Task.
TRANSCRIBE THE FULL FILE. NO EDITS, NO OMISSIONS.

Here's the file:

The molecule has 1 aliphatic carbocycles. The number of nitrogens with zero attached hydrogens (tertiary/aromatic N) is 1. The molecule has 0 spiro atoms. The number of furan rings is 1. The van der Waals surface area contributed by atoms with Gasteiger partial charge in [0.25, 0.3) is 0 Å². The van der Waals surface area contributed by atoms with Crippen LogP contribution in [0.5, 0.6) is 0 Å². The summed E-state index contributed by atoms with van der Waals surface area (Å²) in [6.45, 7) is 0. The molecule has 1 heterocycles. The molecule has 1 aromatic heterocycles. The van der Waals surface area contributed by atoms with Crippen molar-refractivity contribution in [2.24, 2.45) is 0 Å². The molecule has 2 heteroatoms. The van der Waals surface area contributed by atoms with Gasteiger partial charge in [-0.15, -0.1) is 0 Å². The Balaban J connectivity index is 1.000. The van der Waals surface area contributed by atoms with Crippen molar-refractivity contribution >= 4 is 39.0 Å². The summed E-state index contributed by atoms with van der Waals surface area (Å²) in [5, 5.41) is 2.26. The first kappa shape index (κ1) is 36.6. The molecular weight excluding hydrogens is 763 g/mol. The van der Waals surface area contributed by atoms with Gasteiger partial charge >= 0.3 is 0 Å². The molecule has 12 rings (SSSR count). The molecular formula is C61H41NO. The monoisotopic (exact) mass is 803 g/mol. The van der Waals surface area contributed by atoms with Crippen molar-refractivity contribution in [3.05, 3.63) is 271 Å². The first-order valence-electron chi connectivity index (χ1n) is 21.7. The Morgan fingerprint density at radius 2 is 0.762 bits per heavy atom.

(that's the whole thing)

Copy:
The molecule has 1 aliphatic carbocycles. The number of nitrogens with zero attached hydrogens (tertiary/aromatic N) is 1. The molecule has 0 spiro atoms. The number of furan rings is 1. The van der Waals surface area contributed by atoms with Gasteiger partial charge in [0.25, 0.3) is 0 Å². The van der Waals surface area contributed by atoms with Crippen LogP contribution in [0.5, 0.6) is 0 Å². The summed E-state index contributed by atoms with van der Waals surface area (Å²) in [6.45, 7) is 0. The molecule has 1 heterocycles. The molecule has 1 aromatic heterocycles. The van der Waals surface area contributed by atoms with Crippen molar-refractivity contribution in [2.24, 2.45) is 0 Å². The molecule has 2 heteroatoms. The van der Waals surface area contributed by atoms with Gasteiger partial charge in [-0.15, -0.1) is 0 Å². The Balaban J connectivity index is 1.000. The van der Waals surface area contributed by atoms with Crippen molar-refractivity contribution >= 4 is 39.0 Å². The summed E-state index contributed by atoms with van der Waals surface area (Å²) in [5, 5.41) is 2.26. The first kappa shape index (κ1) is 36.6. The molecular weight excluding hydrogens is 763 g/mol. The van der Waals surface area contributed by atoms with Gasteiger partial charge >= 0.3 is 0 Å². The molecule has 12 rings (SSSR count). The molecular formula is C61H41NO. The monoisotopic (exact) mass is 803 g/mol. The van der Waals surface area contributed by atoms with Crippen molar-refractivity contribution in [3.05, 3.63) is 271 Å². The first-order valence-electron chi connectivity index (χ1n) is 21.7. The Morgan fingerprint density at radius 2 is 0.762 bits per heavy atom.